The Joplin Globe, Joplin, MO

On The Table

May 30, 2012

Cheryle Finley: Trying blanching for yummy asparagus

JOPLIN, Mo. — While I don’t actually work at The Joplin Globe, I have so many friends there and they always make me feel like a part of their family. So it was an emotional privilege for me to see the documentary “Deadline in Disaster” that was screened last week.

It really does make you appreciate that newspaper that’s delivered to your house every day and the people it takes from start to finish to get it there.

Prior to the viewing, I heard there was some food next door, so I made sure to make an appearance. Thank you to Susan Redden and her family for letting me crash their table and break bread with them. We were all raving about the food served by The Red Onion and why not? I’ve never eaten anything there that wasn’t the best it could be. But one thing on the serving table that evening stood out -- the asparagus served with a dipping sauce. We all wondered how it got to be in such a state of perfection. Surely it was steaming. Curious, I asked one of the two men responsible for all the yumminess how they cooked the asparagus to get it so tasty. His reply: “I cooked it just right.” OK, I thought. Good answer. I was about to give up when he graciously told me he boils the spears for 45 seconds then removes them to an ice bath. Don’t let the water turn green and don’t overcook. I call this blanching, but whatever you call it, this man knows of what he speaks because it was the best asparagus ever.

I searched for recommended asparagus cooking suggestions and there are quite a few at asparagus101.com. One said to boil the spears for exactly two minutes, drain, then toss with olive oil and Parmesan. The boiling time suggested here concerns me. You might be boiling away everything good.

For microwave prep, cook in 1/4 cup of water for 4 to 5 minutes.

Roast asparagus in a 450 degree oven for 8 to 10 minutes after you have drizzled it with olive oil.

Steam it by bundling the spears then standing them up in about 2-inches of boiling water. Covered while cooking, the bottoms are boiled and the tops are steamed.

Coat your grill with olive oil and cook the asparagus for 5 to 8 minutes, turning occasionally.

However you choose to cook your asparagus, please try the blanching idea and always remember to order the asparagus if it’s offered at The Red Onion.

I am fortunate to have many, many friends and several I consider dear friends. One dear friend was Kay Lucas of Carthage. Many of us lost a dear friend with her death last week. I was able to see her at my birthday party where she gifted me with a musical raccoon dressed up like a jailbird that sings “Jailhouse Rock” to me. It’s even more special now. I will miss getting a big hug from her on Monday nights before dinner at Dos Arcos in Carthage.

Another dear friend is Linda Lindquist Baldwin of Joplin. I haven’t known Linda long, but that’s easy to forget because it seems I’ve known her forever. That comfortable feeling is thanks to her warm and caring personality, witnessed this past year when she was her brother Mark’s advocate during his recovery from tornado injuries. Not knowing what theme I wanted for my new kitchen, Linda answered that question last week when she provided a “kitchen warming” chef. As the artist behind the popular Belsnickle collectibles, Linda creates so many wonderful pieces. My figurine is a Snowsnickle chef and he has the biggest smile on his face, which makes me think he’s just finished a great dinner and is ready to eat the layer cake he has in his left hand. He’s the perfect figure around which to decorate my new kitchen. As with Kay’s gift, this little man will be treasured and he will be kept in the corner glass cabinet so he can keep an eye on me.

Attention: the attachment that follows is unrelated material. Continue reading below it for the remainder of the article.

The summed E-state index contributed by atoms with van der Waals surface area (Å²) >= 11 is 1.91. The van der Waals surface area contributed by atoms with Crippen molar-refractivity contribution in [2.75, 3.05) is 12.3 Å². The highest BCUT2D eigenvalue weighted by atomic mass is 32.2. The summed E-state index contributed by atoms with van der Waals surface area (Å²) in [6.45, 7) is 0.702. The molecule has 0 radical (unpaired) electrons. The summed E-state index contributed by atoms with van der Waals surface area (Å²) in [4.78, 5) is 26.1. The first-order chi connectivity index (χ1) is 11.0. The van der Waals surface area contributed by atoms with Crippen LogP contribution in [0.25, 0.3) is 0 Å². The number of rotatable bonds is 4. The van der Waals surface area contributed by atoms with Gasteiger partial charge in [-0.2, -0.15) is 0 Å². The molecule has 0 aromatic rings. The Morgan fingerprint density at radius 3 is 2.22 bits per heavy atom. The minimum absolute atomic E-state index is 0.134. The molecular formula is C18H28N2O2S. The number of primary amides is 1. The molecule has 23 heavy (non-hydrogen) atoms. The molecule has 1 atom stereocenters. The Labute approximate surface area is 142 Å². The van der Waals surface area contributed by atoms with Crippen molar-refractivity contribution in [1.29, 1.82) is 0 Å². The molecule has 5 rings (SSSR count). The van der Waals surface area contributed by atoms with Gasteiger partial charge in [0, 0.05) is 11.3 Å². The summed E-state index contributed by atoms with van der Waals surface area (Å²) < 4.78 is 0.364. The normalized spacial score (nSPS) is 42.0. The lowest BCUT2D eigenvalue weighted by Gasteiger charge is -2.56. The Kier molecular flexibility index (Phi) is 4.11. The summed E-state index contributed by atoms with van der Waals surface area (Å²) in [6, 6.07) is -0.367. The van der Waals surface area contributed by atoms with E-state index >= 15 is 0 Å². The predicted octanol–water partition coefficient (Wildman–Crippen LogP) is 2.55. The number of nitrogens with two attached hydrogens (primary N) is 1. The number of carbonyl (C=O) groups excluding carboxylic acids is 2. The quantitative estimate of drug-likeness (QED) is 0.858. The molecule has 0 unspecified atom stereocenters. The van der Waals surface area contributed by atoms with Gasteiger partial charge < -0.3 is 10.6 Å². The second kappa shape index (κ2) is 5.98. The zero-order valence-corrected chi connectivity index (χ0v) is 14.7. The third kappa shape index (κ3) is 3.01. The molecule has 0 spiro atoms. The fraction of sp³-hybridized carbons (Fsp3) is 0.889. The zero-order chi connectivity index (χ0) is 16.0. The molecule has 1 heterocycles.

I discovered another thing I love about my new kitchen. The sink is so deep I can have dirty dishes in there and you can’t see them when you walk in. Good to know when I’m in a hurry until we get the dishwasher up and running. That lone glass, knife and spoon from breakfast no longer bothers me, but I’m a little concerned I got comfortable with that so fast because I’m still in the honeymoon phase with the kitchen, wanting to keep everything pristine.

Today’s recipes are from “The Dinner Doctor Cookbook.” Because of the nice Vidalia onions available, I wanted to share another great recipe using these seasonal onions. I like the onions almost shredded in this dip but chopped is fine for more crunch. Hellmann’s mayonnaise is suggested for this recipe. I found a good roasted asparagus recipe that mixes it with two of my favorites, feta cheese and potatoes. You can substitute red pepper strips for the asparagus or add some quartered onions and sliced baby carrots to the potatoes. It’s a fast side dish that’s especially good with grilled or roasted meat. The chicken pie is quick if fixed as written but could be faster if you cook the mixed vegetables and heat the chicken mixture before topping with canned biscuits. Using a store-bought rotisserie chicken makes it even faster. Happy belated birthday to sister Sue and happy eating!

 

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